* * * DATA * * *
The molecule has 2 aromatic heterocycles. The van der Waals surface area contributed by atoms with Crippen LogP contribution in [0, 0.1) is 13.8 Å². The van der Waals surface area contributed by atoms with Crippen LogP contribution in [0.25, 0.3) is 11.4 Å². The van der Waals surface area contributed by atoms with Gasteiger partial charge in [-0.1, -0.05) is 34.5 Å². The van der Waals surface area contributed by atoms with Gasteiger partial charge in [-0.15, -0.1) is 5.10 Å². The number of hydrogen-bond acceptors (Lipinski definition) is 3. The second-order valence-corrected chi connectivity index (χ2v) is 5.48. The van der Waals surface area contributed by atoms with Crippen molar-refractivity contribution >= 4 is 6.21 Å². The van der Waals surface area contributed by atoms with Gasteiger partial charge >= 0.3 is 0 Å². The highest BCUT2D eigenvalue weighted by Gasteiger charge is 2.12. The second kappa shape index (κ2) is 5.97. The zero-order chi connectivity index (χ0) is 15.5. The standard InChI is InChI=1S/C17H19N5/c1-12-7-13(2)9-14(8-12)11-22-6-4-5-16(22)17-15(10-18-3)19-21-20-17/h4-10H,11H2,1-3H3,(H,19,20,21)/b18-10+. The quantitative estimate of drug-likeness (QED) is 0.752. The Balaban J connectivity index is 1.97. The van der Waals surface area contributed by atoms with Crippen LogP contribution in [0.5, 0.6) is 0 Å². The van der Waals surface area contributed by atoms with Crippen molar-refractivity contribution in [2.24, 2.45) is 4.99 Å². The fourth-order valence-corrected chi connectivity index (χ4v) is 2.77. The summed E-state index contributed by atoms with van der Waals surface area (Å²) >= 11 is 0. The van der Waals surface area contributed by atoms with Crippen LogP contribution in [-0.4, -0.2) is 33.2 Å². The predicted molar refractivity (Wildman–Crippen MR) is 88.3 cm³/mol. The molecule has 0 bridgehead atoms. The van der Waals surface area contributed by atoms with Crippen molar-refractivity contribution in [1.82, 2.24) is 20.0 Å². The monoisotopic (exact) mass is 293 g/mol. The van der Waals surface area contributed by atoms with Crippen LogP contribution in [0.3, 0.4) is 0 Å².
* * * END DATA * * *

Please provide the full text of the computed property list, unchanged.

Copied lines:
The molecule has 2 aromatic heterocycles. The van der Waals surface area contributed by atoms with Crippen LogP contribution in [0, 0.1) is 13.8 Å². The van der Waals surface area contributed by atoms with Crippen LogP contribution in [0.25, 0.3) is 11.4 Å². The van der Waals surface area contributed by atoms with Gasteiger partial charge in [-0.1, -0.05) is 34.5 Å². The van der Waals surface area contributed by atoms with Gasteiger partial charge in [-0.15, -0.1) is 5.10 Å². The number of hydrogen-bond acceptors (Lipinski definition) is 3. The second-order valence-corrected chi connectivity index (χ2v) is 5.48. The van der Waals surface area contributed by atoms with Crippen molar-refractivity contribution >= 4 is 6.21 Å². The van der Waals surface area contributed by atoms with Gasteiger partial charge >= 0.3 is 0 Å². The highest BCUT2D eigenvalue weighted by Gasteiger charge is 2.12. The second kappa shape index (κ2) is 5.97. The zero-order chi connectivity index (χ0) is 15.5. The standard InChI is InChI=1S/C17H19N5/c1-12-7-13(2)9-14(8-12)11-22-6-4-5-16(22)17-15(10-18-3)19-21-20-17/h4-10H,11H2,1-3H3,(H,19,20,21)/b18-10+. The quantitative estimate of drug-likeness (QED) is 0.752. The Balaban J connectivity index is 1.97. The van der Waals surface area contributed by atoms with Crippen LogP contribution in [0.5, 0.6) is 0 Å². The van der Waals surface area contributed by atoms with Crippen molar-refractivity contribution in [2.24, 2.45) is 4.99 Å². The fourth-order valence-corrected chi connectivity index (χ4v) is 2.77. The summed E-state index contributed by atoms with van der Waals surface area (Å²) >= 11 is 0. The van der Waals surface area contributed by atoms with Crippen LogP contribution in [-0.4, -0.2) is 33.2 Å². The predicted molar refractivity (Wildman–Crippen MR) is 88.3 cm³/mol. The molecule has 0 bridgehead atoms. The van der Waals surface area contributed by atoms with Crippen molar-refractivity contribution in [1.82, 2.24) is 20.0 Å². The monoisotopic (exact) mass is 293 g/mol. The van der Waals surface area contributed by atoms with Crippen LogP contribution in [0.3, 0.4) is 0 Å².